Ah, the double album. Bastion of the ambitious artist or group. What purpose does a double album serve? Just a chance to include more material – a sign of the artist’s burgeoning creativity? A chance to make two statements in one package – two related but separate journeys?

There are probably as many examples of ‘failed’ double albums as there are of successful ones. Fraught with the possibilities of over-indulgence and bloating, they are a risky proposition; how often does a double album contain enough material for a superb single album but dilutes it with unnecessary filler? Is the double album sometimes the sign of an artist whose success has elevated them beyond the point where a producer/manager could get away with judiciously editing down to a single disc?

However, what can we do but reward ambition when it pays off? Here are a few memorable double albums from my collection, with their different approaches to the form:

The Beatles – The White Album 

This seems to roughly divide between chock-a-block pop marvels on the first disc (which would stand as my favourite Beatles album) and a more experimental / odd-and-ends second.

Led Zeppelin – Physical Graffiti

A nicely balanced double album which actually feels like two separate albums – it certainly has enough quality material to have justified separate releases. I feel the first disc is slightly more serious, even dour, with the epic In My Time Of Dying as its centrepiece and the crushing Kashmir to finish. The second disc is a little more lighthearted, with the balance shifted slightly more towards the previously-unreleased tracks from the Houses Of The Holy sessions, as opposed to brand new material.

Godspeed You! Black Emperor – Lift Your Skinny Fists Like Antennas To Heaven

With four tracks at 22, 22, 23 and 18 minutes long respectively, this obviously had to be divided into two discs – each a manageable length, although it’s pretty clear that this is meant to be listened to in one, so it’s basically an 85-minute album. The natural quiet-loud-quiet ebb and flow of Godspeed…’s music makes this a manageable experience, if one hell of a voyage.

The Smashing Pumpkins – Mellon Collie and the Infinite Sadness

Evidence of the most creatively prolific phase of Billy Corgan (and the rest of the band)’s career. This is monstrously long, varied and ambitious but pleasingly divided into two vaguely stylistically themed halves – Dawn To Dusk (moderately more immediate – the daytime half) and Twilight To Starlight (more ephemeral – the nighttime half) which are great on their own, so it isn’t necessary to devote a single two-and-a-half-hour sitting to get through both discs.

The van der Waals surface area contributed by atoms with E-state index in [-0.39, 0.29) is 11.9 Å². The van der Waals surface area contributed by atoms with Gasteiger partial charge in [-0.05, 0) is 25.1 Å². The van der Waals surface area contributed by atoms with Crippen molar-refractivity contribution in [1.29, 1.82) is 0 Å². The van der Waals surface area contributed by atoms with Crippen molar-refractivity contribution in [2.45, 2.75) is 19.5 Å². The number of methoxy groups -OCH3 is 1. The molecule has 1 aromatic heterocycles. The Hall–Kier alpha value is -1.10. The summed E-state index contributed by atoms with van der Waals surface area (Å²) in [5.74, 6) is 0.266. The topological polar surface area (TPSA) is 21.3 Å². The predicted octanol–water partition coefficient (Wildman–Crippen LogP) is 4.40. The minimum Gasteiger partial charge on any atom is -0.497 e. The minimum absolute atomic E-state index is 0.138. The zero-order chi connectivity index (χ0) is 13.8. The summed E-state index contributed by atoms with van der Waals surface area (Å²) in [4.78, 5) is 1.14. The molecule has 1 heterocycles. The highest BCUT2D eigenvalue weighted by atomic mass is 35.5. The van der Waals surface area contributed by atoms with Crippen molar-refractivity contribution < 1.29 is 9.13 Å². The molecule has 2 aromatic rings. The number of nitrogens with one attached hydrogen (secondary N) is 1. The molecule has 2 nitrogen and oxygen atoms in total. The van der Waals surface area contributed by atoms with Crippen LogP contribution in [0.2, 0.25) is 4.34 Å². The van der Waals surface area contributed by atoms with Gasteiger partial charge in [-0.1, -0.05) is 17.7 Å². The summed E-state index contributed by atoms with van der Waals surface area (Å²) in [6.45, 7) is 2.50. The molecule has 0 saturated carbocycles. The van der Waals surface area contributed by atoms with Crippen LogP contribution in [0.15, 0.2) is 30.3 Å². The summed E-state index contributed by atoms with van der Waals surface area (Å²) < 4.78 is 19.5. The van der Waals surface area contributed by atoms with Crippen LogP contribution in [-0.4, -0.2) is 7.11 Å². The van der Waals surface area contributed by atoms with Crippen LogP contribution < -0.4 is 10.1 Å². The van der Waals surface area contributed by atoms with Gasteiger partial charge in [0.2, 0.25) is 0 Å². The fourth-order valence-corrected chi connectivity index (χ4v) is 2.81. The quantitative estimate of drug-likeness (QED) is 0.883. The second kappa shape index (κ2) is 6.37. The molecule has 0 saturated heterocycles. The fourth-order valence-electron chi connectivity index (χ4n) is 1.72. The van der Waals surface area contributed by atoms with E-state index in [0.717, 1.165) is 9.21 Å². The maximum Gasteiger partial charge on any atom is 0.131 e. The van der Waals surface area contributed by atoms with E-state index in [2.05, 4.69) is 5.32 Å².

Deerhunter – Microcastle/Weird Era Cont.

OK, so this is actually two separate albums but released at the same time, in the same package. The story goes that Weird Era Cont. was meant to be a surprise bonus disc included with Microcastle but lead singer Bradford Cox accidentally leaked the whole thing months before it was due to come out (it was actually his fault as he mistakenly included a link to his entire Mediafire account when trying to digitally release a single!). Deerhunter were at a pretty experimental phase anyway, but Weird Era Cont. is the more experimental and disjointed of the two discs, betraying its original intention as a bonus disc.

M83 – Hurry Up, We’re Dreaming

Basically two reasonably short albums packaged together – it probably could have just about been trimmed down to fit on one disc but that would have been one hell of an overload to listen to all in one, so it does make sense to split it up. Just flip a coin to decide which half to listen to!

This is obviously but a small selection of the form (NB – I’m deliberately not including compilations). What are your favourite double albums?

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